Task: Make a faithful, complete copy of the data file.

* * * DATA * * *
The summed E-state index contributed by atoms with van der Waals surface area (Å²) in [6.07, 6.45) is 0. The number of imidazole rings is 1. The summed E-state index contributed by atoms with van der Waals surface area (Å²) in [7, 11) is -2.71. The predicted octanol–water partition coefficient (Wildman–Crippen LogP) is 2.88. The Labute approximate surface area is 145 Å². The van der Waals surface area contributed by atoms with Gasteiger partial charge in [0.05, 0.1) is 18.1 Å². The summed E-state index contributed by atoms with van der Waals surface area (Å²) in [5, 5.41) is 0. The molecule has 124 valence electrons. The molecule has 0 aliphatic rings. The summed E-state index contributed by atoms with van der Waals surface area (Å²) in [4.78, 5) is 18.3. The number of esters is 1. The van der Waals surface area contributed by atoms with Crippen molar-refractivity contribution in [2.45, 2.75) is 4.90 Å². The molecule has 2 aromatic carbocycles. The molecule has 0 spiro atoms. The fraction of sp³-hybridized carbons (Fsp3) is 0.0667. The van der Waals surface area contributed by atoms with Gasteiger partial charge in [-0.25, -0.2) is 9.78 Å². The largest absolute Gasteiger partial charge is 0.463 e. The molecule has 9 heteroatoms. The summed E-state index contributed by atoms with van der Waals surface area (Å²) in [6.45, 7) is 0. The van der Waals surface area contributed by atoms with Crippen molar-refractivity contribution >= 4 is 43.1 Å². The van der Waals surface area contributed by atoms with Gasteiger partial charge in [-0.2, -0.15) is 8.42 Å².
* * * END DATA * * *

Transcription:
The summed E-state index contributed by atoms with van der Waals surface area (Å²) in [6.07, 6.45) is 0. The number of imidazole rings is 1. The summed E-state index contributed by atoms with van der Waals surface area (Å²) in [7, 11) is -2.71. The predicted octanol–water partition coefficient (Wildman–Crippen LogP) is 2.88. The Labute approximate surface area is 145 Å². The van der Waals surface area contributed by atoms with Gasteiger partial charge in [0.05, 0.1) is 18.1 Å². The summed E-state index contributed by atoms with van der Waals surface area (Å²) in [5, 5.41) is 0. The molecule has 124 valence electrons. The molecule has 0 aliphatic rings. The summed E-state index contributed by atoms with van der Waals surface area (Å²) in [4.78, 5) is 18.3. The number of esters is 1. The van der Waals surface area contributed by atoms with Crippen molar-refractivity contribution in [2.45, 2.75) is 4.90 Å². The molecule has 2 aromatic carbocycles. The molecule has 0 spiro atoms. The fraction of sp³-hybridized carbons (Fsp3) is 0.0667. The van der Waals surface area contributed by atoms with Gasteiger partial charge in [-0.25, -0.2) is 9.78 Å². The largest absolute Gasteiger partial charge is 0.463 e. The molecule has 9 heteroatoms. The summed E-state index contributed by atoms with van der Waals surface area (Å²) in [6.45, 7) is 0. The van der Waals surface area contributed by atoms with Crippen molar-refractivity contribution >= 4 is 43.1 Å². The van der Waals surface area contributed by atoms with Gasteiger partial charge in [-0.2, -0.15) is 8.42 Å².